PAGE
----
Should We Adjust for the Test for Pre-trends in Difference-in-Difference Designs?
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The common practice in difference-in-difference (DiD) designs is to check for parallel trends prior to treatment assignment, yet typical estimation and inference does not account for the fact that this test has occurred. I analyze the properties of the traditional DiD estimator conditional on having passed (i.e. not rejected) the test for parallel pre-trends. When the DiD design is valid and the test for pre-trends confirms it, the typical DiD estimator is unbiased, but traditional standard errors are overly conservative. Additionally, there exists an alternative unbiased estimator that is more efficient than the traditional DiD estimator under parallel trends. However, when in population there is a non-zero pre-trend but we fail to reject the hypothesis of parallel pre-trends, the DiD estimator is generally biased relative to the population DiD coefficient. Moreover, if the trend is monotone, then under reasonable assumptions the bias from conditioning exacerbates the bias relative to the true treatment effect. I propose new estimation and inference procedures that account for the test for parallel trends, and compare their performance to that of the traditional estimator in a Monte Carlo simulation.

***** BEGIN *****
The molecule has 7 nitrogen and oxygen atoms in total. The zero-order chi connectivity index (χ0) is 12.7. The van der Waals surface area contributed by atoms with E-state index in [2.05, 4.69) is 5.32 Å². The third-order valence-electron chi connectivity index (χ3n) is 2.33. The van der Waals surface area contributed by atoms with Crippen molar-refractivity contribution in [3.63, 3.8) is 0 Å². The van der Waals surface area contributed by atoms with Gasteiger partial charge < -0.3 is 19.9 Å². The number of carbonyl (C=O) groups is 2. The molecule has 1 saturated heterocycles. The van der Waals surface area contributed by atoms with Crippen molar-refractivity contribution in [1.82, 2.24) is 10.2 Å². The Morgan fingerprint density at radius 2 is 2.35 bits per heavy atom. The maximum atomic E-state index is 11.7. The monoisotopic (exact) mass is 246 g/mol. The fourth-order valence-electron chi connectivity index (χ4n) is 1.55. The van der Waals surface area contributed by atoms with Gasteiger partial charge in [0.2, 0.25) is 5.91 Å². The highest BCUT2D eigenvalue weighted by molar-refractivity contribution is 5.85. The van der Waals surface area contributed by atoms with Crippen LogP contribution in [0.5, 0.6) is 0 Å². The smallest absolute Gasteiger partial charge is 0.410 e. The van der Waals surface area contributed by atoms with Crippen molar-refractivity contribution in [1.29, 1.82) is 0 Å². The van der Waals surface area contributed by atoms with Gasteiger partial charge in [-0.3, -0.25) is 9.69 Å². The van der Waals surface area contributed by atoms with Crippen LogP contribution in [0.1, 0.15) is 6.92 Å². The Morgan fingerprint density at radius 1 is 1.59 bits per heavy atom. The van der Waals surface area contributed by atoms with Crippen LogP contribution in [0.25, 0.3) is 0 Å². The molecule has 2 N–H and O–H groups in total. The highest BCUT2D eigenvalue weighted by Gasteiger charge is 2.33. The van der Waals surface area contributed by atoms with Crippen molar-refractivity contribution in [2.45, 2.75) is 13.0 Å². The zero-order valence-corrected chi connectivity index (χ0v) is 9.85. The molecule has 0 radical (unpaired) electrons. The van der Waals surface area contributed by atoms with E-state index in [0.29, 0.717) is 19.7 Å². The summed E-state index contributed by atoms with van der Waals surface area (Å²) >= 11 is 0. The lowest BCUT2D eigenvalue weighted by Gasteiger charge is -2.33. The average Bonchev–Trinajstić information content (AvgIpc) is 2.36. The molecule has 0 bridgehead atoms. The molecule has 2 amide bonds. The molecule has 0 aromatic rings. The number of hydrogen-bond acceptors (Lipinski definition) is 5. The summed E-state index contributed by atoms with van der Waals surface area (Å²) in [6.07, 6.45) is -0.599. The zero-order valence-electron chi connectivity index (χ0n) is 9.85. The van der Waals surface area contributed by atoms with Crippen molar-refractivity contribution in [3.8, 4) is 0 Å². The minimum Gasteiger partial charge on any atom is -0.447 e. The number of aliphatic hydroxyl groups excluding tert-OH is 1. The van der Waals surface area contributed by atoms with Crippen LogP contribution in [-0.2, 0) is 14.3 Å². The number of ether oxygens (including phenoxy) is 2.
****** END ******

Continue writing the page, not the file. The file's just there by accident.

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Date: 2018-04, Revised 2018-05
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